Unknown. But if the No10 gives in to nurses it will face pressure to provide similar pay rises to other NHS staff groups, with junior doctors, midwives and other health service staff also arguing for inflation busting pay rises.
At a time when state services are being asked to tighten their belts due to financial pressures the Government is likely to argue it can’t afford to pay NHS staff more than it has offered.
A health official told The Telegraph: ‘The understanding we have… is that they will commit to delivering a bank holiday level of service.
‘On bank holidays we don’t do elective work, but we do do emergency work.
‘Outpatient surgery, day surgery, chemo, dialysis… some of the things we have for discharging, transferring care, of patients [which] wouldn’t always happen on a bank holiday… it’s those kinds of services [which will be disrupted].’
The RCN balloted nurses at 300 NHS hospitals and trusts.
However, not all 300 hospitals and trusts balloted by the RCN may be hit by strike action.
At least half of nurses at each NHS organisation and trust need to vote in favour for industrial action to go ahead, which could trigger varying levels of service across the country.
The senior health chief told the newspaper: ‘You might well have Nottingham that is on strike, and Derby isn’t.
‘Derby would be providing a normal service but Nottingham would only be providing bank holiday and anything extra that they might agree to do locally,’ the source said.
It is unclear when strikes will happen and how long they will last.
Like other workers, nurses can’t legally be sacked if they participate in official and lawful industrial action.
However, unlike other sectors, some nursing staff will continue to work.
This is carefully negotiated with NHS bosses before the strike takes place to ensure patient safety.
For example, an entire service — such as an intensive care unit or night duty — may be exempt from the industrial action and continue working.
However, the walkout will involve theatre nurses, who play a major role in operations.
That is likely to cause delays and cancellations for important planned procedures like hip and knee replacements, leaving patients already hit by the Covid backlog waiting in pain for longer.
Cabinet minister Oliver Dowden said the Department of Health had ‘contingencies’ in place for a strike and would prioritise the most essential services.
He told Sky News’s Sophy Ridge on Sunday programme: ‘I would continue to urge nurses and others to resist going out on strike, even if they have voted to do so.
‘We have already agreed quite considerable support for nurses.
‘Of course, if you are in the situation where you have a large number of nurses going out on strike, of course that is going to have an impact, for example on some elective surgery and other activities.’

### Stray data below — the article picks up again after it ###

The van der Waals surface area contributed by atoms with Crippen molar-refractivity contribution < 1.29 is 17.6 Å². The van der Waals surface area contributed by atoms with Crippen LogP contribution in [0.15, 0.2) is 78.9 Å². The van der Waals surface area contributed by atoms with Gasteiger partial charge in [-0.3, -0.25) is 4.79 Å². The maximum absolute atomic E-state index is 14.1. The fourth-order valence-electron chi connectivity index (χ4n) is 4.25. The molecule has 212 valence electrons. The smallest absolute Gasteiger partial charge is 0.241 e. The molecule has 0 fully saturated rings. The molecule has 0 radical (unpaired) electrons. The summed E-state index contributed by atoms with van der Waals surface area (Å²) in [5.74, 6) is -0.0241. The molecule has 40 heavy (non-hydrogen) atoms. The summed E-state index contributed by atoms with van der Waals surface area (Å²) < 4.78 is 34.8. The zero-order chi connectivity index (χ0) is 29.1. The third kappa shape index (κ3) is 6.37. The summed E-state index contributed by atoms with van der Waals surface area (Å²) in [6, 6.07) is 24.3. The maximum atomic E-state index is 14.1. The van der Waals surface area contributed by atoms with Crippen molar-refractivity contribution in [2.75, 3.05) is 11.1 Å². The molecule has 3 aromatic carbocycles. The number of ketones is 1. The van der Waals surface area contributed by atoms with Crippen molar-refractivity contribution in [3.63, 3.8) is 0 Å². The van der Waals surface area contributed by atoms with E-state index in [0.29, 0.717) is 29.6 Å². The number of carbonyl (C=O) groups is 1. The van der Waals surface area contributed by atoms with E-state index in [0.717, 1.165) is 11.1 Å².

The RCN is calling for a pay deal for its members employed by the NHS of 5 per cent above inflation, which is a total rise of around 17 per cent.
The amount offered to nurses in England and Wales by the Government, on the advice of the independent NHS Pay Review Body, is 3 per cent, or 4 per cent for an experienced nurse.
This is on top of a 3 per cent pay rise in 2021, when wider public sector pay was frozen.
There have been reports of nurses using food banks, struggling to afford to travel to work, or quitting the NHS for better paid jobs in shops and hospitality.
The NHS staffing crisis is also fuelling the strike action, with eight in 10 nurses warning that there are too few medics to treat patients safely and effectively.
The RCN said there are ‘record’ nursing vacancies and 25,000 nurses left the Nursing and Midwifery Council register.
It is calling for more staff to reduce record waiting lists which have built up during the pandemic.
Pat Cullen, the RCN’s general secretary and chief executive, said: ‘I want to thank members for taking the time to vote in this historic ballot. Your vote is your voice, and we must use that voice.
‘There has never been a more crucial time to fight for safe staffing and fair pay. Our NHS is on the precipice due to chronic staff shortages. Our profession is being pushed to the edge, with patient safety paying the price.
‘None of us wants to take industrial action but we’ve been forced into this position after a decade of real-terms pay cuts. We can’t stand by and watch our colleagues and patients suffer anymore. Enough is enough.’
The RCN handbook says provision during the strike period should be equal to that on Christmas Day.
It did not allow strikes up until 1995, when it changed the rules to allow action so long as it was not detrimental to patients.
A spokesman for the Department of Health and Social Care said: ‘We value the hard work of NHS staff including nurses and are working hard to support them – including by giving over one million NHS workers a pay rise of at least £1,400.’